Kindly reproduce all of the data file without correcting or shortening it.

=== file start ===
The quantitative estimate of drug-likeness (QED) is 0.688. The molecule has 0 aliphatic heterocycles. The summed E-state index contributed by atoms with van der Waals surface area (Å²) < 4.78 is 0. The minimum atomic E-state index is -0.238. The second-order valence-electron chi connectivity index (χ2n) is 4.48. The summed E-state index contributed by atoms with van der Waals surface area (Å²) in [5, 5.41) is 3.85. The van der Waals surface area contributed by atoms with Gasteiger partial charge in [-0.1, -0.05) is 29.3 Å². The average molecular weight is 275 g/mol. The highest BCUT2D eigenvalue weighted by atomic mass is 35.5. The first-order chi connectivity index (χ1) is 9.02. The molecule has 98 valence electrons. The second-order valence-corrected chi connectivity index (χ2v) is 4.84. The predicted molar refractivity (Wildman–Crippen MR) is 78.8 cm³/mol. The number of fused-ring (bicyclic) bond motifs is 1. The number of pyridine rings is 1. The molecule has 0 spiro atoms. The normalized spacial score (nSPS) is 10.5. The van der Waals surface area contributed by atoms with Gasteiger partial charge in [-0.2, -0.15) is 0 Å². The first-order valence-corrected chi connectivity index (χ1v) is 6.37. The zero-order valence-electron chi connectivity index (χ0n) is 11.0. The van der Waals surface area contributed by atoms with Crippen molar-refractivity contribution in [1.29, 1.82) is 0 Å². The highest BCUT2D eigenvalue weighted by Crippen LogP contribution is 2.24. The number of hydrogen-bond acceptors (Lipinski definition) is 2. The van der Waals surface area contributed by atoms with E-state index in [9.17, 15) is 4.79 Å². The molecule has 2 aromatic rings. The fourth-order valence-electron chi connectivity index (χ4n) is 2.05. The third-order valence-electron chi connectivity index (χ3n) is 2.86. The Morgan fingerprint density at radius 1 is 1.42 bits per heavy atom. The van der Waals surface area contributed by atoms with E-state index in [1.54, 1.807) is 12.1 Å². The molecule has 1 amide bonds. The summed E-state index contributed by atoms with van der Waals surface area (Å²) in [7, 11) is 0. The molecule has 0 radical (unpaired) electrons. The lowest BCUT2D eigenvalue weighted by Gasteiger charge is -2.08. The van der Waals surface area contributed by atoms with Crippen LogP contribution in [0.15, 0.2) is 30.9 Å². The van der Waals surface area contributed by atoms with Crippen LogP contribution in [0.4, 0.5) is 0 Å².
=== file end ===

The quantitative estimate of drug-likeness (QED) is 0.688. The molecule has 0 aliphatic heterocycles. The summed E-state index contributed by atoms with van der Waals surface area (Å²) < 4.78 is 0. The minimum atomic E-state index is -0.238. The second-order valence-electron chi connectivity index (χ2n) is 4.48. The summed E-state index contributed by atoms with van der Waals surface area (Å²) in [5, 5.41) is 3.85. The van der Waals surface area contributed by atoms with Gasteiger partial charge in [-0.1, -0.05) is 29.3 Å². The average molecular weight is 275 g/mol. The highest BCUT2D eigenvalue weighted by atomic mass is 35.5. The first-order chi connectivity index (χ1) is 9.02. The molecule has 98 valence electrons. The second-order valence-corrected chi connectivity index (χ2v) is 4.84. The predicted molar refractivity (Wildman–Crippen MR) is 78.8 cm³/mol. The number of fused-ring (bicyclic) bond motifs is 1. The number of pyridine rings is 1. The molecule has 0 spiro atoms. The normalized spacial score (nSPS) is 10.5. The van der Waals surface area contributed by atoms with Gasteiger partial charge in [-0.2, -0.15) is 0 Å². The first-order valence-corrected chi connectivity index (χ1v) is 6.37. The zero-order valence-electron chi connectivity index (χ0n) is 11.0. The van der Waals surface area contributed by atoms with Crippen molar-refractivity contribution in [1.29, 1.82) is 0 Å². The highest BCUT2D eigenvalue weighted by Crippen LogP contribution is 2.24. The number of hydrogen-bond acceptors (Lipinski definition) is 2. The van der Waals surface area contributed by atoms with E-state index in [9.17, 15) is 4.79 Å². The molecule has 2 aromatic rings. The fourth-order valence-electron chi connectivity index (χ4n) is 2.05. The third-order valence-electron chi connectivity index (χ3n) is 2.86. The Morgan fingerprint density at radius 1 is 1.42 bits per heavy atom. The van der Waals surface area contributed by atoms with E-state index in [1.54, 1.807) is 12.1 Å². The molecule has 1 amide bonds. The summed E-state index contributed by atoms with van der Waals surface area (Å²) in [7, 11) is 0. The molecule has 0 radical (unpaired) electrons. The lowest BCUT2D eigenvalue weighted by Gasteiger charge is -2.08. The van der Waals surface area contributed by atoms with Crippen LogP contribution in [0.15, 0.2) is 30.9 Å². The van der Waals surface area contributed by atoms with Crippen LogP contribution in [0.4, 0.5) is 0 Å².